Note 1 - The ITT population refers to all patients who were randomised into the study, whether or not they completed the study in compliance with the study design.  The PP population includes only those patients who completed each phase of the study in accordance with the study design.

Note 2 - Normal levels of Hb are defined by the World Health Organisation as 12 g/dL for women and 13 g/dL for men

Note 3 - ECCO abstract EC20-0754  "Health care resource use associated with ferric maltol and IV iron treatment for iron deficiency anaemia in patients with Inflammatory Bowel Disease" https://www.ecco-ibd.eu/publications/congress-abstracts/item/p685-healthcare-resource-use-associated-with-ferric-maltol-and-iv-iron-treatment-for-iron-deficiency-anaemia-in-patients-with-inflammatory-bowel-disease.html
 

For further information please contact:

 

Shield Therapeutics plc

www.shieldtherapeutics.com

Tim Watts, CEO

+44 (0)20 7186 8500

Karen Chandler Smith, Investor Relations

 

 

Nominated Adviser and Joint Broker

 

Peel Hunt LLP

 

James Steel/Dr Christopher Golden

+44 (0)20 7418 8900

 

Joint Broker

finnCap Ltd     

Geoff Nash/Matt Radley/Alice Lane                                             

 

 

+44 (0)20 7220 0500

 

 

 Financial PR & IR Advisor

 

Walbrook PR

+44 (0)20 7933 8780 or [email protected]

Paul McManus/Lianne Cawthorne

+44 (0)7980 541 893 / +44 (0)7584 391 303

 

 

 

About Shield Therapeutics plc

 

Shield is a de-risked, specialty pharmaceutical company focused on commercialising its lead product, Feraccru®/Accrufer®, a novel, stable, non-salt based oral therapy for adults with iron deficiency with or without anaemia. Feraccru®/Accrufer® has been approved for use in the United States, European Union, UK and Switzerland and has exclusive IP rights until the mid-2030s. Feraccru is commercialised in the UK and Europe by Norgine B.V. and the Company is currently in the process of selecting a commercialisation partner for the US market.  Shield also has an exclusive licence agreement with Beijing Aosaikang Pharmaceutical Co., Ltd., for the development and commercialisation of Feraccru®/Accrufer® in China, Hong Kong, Macau and Taiwan.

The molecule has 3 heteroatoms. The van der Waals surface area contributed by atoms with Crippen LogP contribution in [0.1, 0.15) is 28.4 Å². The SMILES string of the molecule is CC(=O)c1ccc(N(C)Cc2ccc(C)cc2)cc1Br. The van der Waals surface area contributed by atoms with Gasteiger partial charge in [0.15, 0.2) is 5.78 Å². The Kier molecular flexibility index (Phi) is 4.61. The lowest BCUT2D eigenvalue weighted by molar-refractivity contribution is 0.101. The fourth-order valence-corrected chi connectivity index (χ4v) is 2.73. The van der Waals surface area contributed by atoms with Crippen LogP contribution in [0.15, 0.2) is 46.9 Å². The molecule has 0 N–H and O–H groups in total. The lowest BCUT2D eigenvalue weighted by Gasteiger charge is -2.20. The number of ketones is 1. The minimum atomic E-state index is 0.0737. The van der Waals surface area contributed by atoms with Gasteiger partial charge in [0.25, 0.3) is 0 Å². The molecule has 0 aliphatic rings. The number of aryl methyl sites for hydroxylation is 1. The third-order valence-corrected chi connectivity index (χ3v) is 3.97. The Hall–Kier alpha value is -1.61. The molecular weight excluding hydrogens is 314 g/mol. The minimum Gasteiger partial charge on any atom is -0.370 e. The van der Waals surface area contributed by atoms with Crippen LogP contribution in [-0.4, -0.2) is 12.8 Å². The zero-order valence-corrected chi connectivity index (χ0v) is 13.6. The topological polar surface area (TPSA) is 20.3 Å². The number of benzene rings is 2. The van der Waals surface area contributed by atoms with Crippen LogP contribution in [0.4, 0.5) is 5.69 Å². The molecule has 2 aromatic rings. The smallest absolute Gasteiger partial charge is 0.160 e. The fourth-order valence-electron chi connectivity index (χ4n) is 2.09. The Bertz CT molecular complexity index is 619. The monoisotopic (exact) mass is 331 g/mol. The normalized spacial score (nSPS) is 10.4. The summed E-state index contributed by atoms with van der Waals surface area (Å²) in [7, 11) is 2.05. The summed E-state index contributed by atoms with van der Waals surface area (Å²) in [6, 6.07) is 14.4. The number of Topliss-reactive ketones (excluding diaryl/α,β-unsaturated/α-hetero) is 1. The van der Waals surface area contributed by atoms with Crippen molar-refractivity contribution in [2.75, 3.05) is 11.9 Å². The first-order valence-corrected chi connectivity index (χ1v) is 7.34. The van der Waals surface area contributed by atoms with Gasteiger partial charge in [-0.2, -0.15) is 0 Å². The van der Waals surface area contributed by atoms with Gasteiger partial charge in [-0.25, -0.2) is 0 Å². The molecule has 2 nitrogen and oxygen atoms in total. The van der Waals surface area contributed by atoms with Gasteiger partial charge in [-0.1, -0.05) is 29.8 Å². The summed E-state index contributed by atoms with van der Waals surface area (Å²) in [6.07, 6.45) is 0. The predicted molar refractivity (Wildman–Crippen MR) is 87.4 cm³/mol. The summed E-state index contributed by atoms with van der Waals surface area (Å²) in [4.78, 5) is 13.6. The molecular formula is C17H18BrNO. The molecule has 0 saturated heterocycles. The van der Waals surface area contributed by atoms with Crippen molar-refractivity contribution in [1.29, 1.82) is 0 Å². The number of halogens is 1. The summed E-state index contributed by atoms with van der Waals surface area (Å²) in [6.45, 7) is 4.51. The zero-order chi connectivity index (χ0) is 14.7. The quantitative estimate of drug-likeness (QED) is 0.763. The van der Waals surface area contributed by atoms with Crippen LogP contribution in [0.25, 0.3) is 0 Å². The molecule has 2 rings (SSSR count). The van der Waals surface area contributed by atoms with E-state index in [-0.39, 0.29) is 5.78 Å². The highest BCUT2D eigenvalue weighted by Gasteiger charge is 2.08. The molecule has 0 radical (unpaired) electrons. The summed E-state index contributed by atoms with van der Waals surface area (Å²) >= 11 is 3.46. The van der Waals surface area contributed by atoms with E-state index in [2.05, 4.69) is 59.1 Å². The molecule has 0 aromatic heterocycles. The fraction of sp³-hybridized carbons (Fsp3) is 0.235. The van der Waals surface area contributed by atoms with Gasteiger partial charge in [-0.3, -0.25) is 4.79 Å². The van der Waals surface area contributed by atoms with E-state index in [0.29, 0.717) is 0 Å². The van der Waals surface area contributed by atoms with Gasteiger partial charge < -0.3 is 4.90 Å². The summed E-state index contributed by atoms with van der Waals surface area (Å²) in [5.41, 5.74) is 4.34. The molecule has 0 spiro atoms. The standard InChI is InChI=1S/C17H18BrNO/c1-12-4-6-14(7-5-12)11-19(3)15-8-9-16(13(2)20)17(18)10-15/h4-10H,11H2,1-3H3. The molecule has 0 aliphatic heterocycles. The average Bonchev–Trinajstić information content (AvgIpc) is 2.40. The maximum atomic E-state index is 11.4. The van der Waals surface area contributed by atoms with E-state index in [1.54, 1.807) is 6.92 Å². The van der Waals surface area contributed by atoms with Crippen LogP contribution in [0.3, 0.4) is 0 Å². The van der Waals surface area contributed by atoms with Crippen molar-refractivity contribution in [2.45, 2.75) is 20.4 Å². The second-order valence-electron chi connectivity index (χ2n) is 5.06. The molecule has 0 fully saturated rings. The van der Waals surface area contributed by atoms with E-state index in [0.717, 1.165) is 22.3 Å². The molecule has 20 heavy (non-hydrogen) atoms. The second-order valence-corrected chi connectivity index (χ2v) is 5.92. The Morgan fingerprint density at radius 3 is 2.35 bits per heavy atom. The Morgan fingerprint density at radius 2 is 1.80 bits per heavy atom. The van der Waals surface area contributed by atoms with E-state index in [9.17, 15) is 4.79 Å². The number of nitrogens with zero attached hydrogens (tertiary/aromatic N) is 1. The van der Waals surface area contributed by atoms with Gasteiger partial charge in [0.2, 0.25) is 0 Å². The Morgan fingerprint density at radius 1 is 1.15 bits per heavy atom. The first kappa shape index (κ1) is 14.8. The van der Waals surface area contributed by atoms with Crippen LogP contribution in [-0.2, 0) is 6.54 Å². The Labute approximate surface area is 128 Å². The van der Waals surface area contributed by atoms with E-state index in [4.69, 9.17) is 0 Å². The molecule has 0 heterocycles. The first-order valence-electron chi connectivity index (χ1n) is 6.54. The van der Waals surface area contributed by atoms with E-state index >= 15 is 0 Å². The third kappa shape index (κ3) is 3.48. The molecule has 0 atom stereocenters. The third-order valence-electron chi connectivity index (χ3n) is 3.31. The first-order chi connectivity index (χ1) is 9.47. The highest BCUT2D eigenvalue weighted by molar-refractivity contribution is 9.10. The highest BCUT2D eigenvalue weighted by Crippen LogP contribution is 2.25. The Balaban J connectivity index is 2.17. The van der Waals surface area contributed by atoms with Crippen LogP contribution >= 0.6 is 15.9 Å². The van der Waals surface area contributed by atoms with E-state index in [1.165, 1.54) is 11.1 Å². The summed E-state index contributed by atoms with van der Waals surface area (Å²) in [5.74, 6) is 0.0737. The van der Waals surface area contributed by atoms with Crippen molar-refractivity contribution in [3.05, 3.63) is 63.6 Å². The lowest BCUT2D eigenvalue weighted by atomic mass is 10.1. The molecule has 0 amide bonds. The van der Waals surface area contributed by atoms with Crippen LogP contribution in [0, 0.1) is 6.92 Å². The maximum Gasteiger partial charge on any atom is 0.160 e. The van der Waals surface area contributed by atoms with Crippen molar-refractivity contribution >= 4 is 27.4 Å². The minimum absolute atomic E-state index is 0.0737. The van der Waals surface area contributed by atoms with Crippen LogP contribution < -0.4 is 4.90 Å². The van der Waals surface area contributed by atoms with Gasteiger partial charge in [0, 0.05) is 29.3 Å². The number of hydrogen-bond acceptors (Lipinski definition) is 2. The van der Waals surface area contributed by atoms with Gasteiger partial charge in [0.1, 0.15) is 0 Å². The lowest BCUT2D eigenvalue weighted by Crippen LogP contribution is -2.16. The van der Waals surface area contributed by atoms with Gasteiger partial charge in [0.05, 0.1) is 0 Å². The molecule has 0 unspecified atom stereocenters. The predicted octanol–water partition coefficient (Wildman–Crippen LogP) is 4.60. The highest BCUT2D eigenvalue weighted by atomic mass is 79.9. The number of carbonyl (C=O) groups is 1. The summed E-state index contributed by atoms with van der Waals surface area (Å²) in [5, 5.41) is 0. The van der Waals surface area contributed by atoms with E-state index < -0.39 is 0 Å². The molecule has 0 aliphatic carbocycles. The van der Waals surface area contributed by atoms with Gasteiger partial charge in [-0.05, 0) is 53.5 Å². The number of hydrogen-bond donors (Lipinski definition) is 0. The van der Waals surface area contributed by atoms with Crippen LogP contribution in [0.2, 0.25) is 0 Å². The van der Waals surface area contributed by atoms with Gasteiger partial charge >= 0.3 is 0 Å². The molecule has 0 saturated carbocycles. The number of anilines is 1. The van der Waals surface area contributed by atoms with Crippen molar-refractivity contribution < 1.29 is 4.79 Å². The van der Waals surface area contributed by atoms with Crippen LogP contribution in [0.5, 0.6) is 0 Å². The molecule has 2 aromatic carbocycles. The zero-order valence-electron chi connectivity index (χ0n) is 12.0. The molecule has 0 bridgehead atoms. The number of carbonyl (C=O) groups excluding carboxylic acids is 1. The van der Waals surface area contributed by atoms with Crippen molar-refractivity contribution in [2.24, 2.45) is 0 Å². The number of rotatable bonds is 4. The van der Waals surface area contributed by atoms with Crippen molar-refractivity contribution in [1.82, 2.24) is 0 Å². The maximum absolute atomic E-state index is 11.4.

For more information, please visit www.shieldtherapeutics.com. Follow Shield on Twitter @ShieldTx

 

 


This information is provided by RNS, the news service of the London Stock Exchange. RNS is approved by the Financial Conduct Authority to act as a Primary Information Provider in the United Kingdom. Terms and conditions relating to the use and distribution of this information may apply. For further information, please contact [email protected] or visit www.rns.com.